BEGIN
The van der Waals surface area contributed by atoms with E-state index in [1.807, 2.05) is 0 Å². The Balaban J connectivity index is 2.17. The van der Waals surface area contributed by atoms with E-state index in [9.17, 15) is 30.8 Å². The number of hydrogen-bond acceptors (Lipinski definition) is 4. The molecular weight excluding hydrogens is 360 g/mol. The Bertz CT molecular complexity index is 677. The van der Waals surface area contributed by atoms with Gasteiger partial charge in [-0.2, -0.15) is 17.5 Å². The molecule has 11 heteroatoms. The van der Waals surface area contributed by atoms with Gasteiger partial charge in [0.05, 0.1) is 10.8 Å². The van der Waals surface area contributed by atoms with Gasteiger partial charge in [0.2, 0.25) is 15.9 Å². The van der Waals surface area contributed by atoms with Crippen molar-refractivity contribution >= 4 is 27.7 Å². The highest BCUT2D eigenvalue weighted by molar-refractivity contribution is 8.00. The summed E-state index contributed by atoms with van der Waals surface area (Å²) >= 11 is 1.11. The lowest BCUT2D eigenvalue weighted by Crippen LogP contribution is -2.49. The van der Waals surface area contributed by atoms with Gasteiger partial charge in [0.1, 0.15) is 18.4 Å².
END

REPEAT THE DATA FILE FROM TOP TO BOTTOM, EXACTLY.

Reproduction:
The van der Waals surface area contributed by atoms with E-state index in [1.807, 2.05) is 0 Å². The Balaban J connectivity index is 2.17. The van der Waals surface area contributed by atoms with E-state index in [9.17, 15) is 30.8 Å². The number of hydrogen-bond acceptors (Lipinski definition) is 4. The molecular weight excluding hydrogens is 360 g/mol. The Bertz CT molecular complexity index is 677. The van der Waals surface area contributed by atoms with Gasteiger partial charge in [-0.2, -0.15) is 17.5 Å². The molecule has 11 heteroatoms. The van der Waals surface area contributed by atoms with Gasteiger partial charge in [0.05, 0.1) is 10.8 Å². The van der Waals surface area contributed by atoms with Gasteiger partial charge in [0.2, 0.25) is 15.9 Å². The van der Waals surface area contributed by atoms with Crippen molar-refractivity contribution >= 4 is 27.7 Å². The highest BCUT2D eigenvalue weighted by molar-refractivity contribution is 8.00. The summed E-state index contributed by atoms with van der Waals surface area (Å²) >= 11 is 1.11. The lowest BCUT2D eigenvalue weighted by Crippen LogP contribution is -2.49. The van der Waals surface area contributed by atoms with Gasteiger partial charge in [0.1, 0.15) is 18.4 Å².